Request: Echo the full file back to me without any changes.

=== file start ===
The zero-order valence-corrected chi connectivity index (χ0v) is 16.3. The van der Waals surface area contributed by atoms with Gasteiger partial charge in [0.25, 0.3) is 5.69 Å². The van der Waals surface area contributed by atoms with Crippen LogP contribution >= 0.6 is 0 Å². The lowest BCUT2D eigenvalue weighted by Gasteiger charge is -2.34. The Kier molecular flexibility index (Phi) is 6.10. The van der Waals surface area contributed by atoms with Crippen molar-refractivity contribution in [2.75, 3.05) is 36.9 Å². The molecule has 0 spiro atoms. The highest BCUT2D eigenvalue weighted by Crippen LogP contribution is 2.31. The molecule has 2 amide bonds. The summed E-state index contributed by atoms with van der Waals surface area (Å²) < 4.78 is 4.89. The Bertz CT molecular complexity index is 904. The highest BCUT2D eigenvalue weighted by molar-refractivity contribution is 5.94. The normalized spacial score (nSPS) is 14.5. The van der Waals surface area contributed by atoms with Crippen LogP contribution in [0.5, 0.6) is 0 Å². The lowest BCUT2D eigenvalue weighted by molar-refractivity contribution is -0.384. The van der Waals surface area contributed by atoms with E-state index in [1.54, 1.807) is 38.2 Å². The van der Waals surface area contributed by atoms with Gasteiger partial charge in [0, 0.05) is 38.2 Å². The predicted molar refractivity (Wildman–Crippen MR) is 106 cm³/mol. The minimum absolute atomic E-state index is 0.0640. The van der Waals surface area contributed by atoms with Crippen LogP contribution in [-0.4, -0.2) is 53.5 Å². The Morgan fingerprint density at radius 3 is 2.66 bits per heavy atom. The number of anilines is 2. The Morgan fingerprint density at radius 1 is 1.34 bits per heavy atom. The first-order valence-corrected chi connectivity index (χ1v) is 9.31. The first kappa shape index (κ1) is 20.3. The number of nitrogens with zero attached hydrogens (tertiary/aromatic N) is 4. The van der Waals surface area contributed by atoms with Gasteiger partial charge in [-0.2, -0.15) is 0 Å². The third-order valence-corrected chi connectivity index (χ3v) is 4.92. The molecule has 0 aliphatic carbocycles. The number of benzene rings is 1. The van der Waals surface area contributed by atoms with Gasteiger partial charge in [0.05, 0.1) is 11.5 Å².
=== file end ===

The zero-order valence-corrected chi connectivity index (χ0v) is 16.3. The van der Waals surface area contributed by atoms with Gasteiger partial charge in [0.25, 0.3) is 5.69 Å². The van der Waals surface area contributed by atoms with Crippen LogP contribution >= 0.6 is 0 Å². The lowest BCUT2D eigenvalue weighted by Gasteiger charge is -2.34. The Kier molecular flexibility index (Phi) is 6.10. The van der Waals surface area contributed by atoms with Crippen molar-refractivity contribution in [2.75, 3.05) is 36.9 Å². The molecule has 0 spiro atoms. The highest BCUT2D eigenvalue weighted by Crippen LogP contribution is 2.31. The molecule has 2 amide bonds. The summed E-state index contributed by atoms with van der Waals surface area (Å²) < 4.78 is 4.89. The Bertz CT molecular complexity index is 904. The highest BCUT2D eigenvalue weighted by molar-refractivity contribution is 5.94. The normalized spacial score (nSPS) is 14.5. The van der Waals surface area contributed by atoms with Crippen LogP contribution in [0.5, 0.6) is 0 Å². The lowest BCUT2D eigenvalue weighted by molar-refractivity contribution is -0.384. The van der Waals surface area contributed by atoms with E-state index in [1.54, 1.807) is 38.2 Å². The van der Waals surface area contributed by atoms with Gasteiger partial charge in [0, 0.05) is 38.2 Å². The predicted molar refractivity (Wildman–Crippen MR) is 106 cm³/mol. The minimum absolute atomic E-state index is 0.0640. The van der Waals surface area contributed by atoms with Crippen LogP contribution in [-0.4, -0.2) is 53.5 Å². The Morgan fingerprint density at radius 3 is 2.66 bits per heavy atom. The number of anilines is 2. The Morgan fingerprint density at radius 1 is 1.34 bits per heavy atom. The first-order valence-corrected chi connectivity index (χ1v) is 9.31. The first kappa shape index (κ1) is 20.3. The number of nitrogens with zero attached hydrogens (tertiary/aromatic N) is 4. The van der Waals surface area contributed by atoms with Gasteiger partial charge in [-0.2, -0.15) is 0 Å². The third-order valence-corrected chi connectivity index (χ3v) is 4.92. The molecule has 0 aliphatic carbocycles. The number of benzene rings is 1. The van der Waals surface area contributed by atoms with Gasteiger partial charge in [0.05, 0.1) is 11.5 Å².